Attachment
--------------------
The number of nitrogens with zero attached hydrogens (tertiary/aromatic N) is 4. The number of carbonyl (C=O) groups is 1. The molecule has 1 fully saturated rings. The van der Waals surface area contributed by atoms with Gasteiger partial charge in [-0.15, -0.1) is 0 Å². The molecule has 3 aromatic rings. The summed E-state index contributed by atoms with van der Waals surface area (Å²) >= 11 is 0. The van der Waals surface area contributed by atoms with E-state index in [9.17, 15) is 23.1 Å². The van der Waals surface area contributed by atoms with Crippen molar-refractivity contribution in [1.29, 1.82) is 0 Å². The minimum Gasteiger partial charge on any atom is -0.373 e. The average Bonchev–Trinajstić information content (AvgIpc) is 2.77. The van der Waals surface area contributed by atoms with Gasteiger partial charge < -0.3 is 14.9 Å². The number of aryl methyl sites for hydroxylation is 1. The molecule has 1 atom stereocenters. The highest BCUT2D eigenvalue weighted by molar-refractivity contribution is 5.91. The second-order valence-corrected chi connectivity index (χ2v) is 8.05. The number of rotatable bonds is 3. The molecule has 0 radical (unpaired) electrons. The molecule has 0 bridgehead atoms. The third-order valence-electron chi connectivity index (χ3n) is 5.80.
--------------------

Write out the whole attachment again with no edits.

The number of nitrogens with zero attached hydrogens (tertiary/aromatic N) is 4. The number of carbonyl (C=O) groups is 1. The molecule has 1 fully saturated rings. The van der Waals surface area contributed by atoms with Gasteiger partial charge in [-0.15, -0.1) is 0 Å². The molecule has 3 aromatic rings. The summed E-state index contributed by atoms with van der Waals surface area (Å²) >= 11 is 0. The van der Waals surface area contributed by atoms with E-state index in [9.17, 15) is 23.1 Å². The van der Waals surface area contributed by atoms with Crippen molar-refractivity contribution in [1.29, 1.82) is 0 Å². The minimum Gasteiger partial charge on any atom is -0.373 e. The average Bonchev–Trinajstić information content (AvgIpc) is 2.77. The van der Waals surface area contributed by atoms with Gasteiger partial charge < -0.3 is 14.9 Å². The number of aryl methyl sites for hydroxylation is 1. The molecule has 1 atom stereocenters. The highest BCUT2D eigenvalue weighted by molar-refractivity contribution is 5.91. The second-order valence-corrected chi connectivity index (χ2v) is 8.05. The number of rotatable bonds is 3. The molecule has 0 radical (unpaired) electrons. The molecule has 0 bridgehead atoms. The third-order valence-electron chi connectivity index (χ3n) is 5.80.